FDA: Popular Diabetes Drug Linked to Heart Attacks
The U.S. FDA announced today that it will significantly restrict the use of the diabetes drug Avandia (rosiglitazone) to patients with Type 2 diabetes who cannot control their diabetes on other medications. These new restrictions are in response to data that suggest an elevated risk of cardiovascular events, such as heart attack and stroke, in patients treated with Avandia, according to the FDA website.
“The FDA is taking this action today to protect patients, after a careful effort to weigh benefits and risks,” said FDA Commissioner Margaret A. Hamburg, M.D. “We are seeking to strike the right balance to support clinical care.”
Avandia, manufactured by GlaxoSmithKline (GSK), is in a class of drugs known as thiazolidinediones, or TZDs. It is intended to be used in conjunction with diet and exercise to improve glucose (blood sugar) control in patients with Type 2 diabetes mellitus.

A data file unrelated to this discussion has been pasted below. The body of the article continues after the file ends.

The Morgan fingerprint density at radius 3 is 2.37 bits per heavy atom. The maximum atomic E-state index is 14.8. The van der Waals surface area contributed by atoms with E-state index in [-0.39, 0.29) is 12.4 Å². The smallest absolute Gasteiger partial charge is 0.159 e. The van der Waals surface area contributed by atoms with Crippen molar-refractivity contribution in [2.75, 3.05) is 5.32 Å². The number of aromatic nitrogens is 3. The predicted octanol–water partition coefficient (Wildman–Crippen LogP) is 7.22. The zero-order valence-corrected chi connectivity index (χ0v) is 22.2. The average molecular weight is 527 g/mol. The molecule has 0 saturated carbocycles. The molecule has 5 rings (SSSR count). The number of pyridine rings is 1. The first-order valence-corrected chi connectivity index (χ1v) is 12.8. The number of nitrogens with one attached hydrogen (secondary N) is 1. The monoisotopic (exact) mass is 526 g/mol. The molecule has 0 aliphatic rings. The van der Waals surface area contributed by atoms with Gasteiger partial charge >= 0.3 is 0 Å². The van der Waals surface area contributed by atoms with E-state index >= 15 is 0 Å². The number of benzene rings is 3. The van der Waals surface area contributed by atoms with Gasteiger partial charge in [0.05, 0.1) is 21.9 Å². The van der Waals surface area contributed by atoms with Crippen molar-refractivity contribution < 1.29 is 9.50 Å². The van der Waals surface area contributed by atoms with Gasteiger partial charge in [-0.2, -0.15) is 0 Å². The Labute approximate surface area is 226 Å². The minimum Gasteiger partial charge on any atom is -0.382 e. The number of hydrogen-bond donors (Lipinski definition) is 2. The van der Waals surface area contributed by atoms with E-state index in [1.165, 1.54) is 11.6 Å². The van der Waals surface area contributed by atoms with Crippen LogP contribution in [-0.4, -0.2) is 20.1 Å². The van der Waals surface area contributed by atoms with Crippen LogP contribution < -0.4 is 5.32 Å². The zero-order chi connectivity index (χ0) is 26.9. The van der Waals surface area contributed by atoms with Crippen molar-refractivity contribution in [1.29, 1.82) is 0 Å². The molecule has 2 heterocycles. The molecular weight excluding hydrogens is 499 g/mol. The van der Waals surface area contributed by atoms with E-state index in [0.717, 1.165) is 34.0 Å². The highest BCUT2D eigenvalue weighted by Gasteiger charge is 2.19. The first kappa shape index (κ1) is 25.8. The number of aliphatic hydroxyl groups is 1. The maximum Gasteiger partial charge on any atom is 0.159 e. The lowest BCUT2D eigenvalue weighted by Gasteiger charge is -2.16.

Current users of Avandia who are benefiting from the drug will be able to continue using the medication if they choose to do so. Doctors will have to attest to and document their patients’ eligibility; patients will have to review statements describing the cardiovascular safety concerns associated with this drug and acknowledge they understand the risks.
“Allowing Avandia to remain on the market, but under restrictions, is an appropriate response, given the significant safety concerns and the scientific uncertainty still remaining about this drug,” said Janet Woodcock, M.D., director of the FDA’s Center for Drug Evaluation and Research.
For more information about the new restrictions, see the FDA press release on Avandia.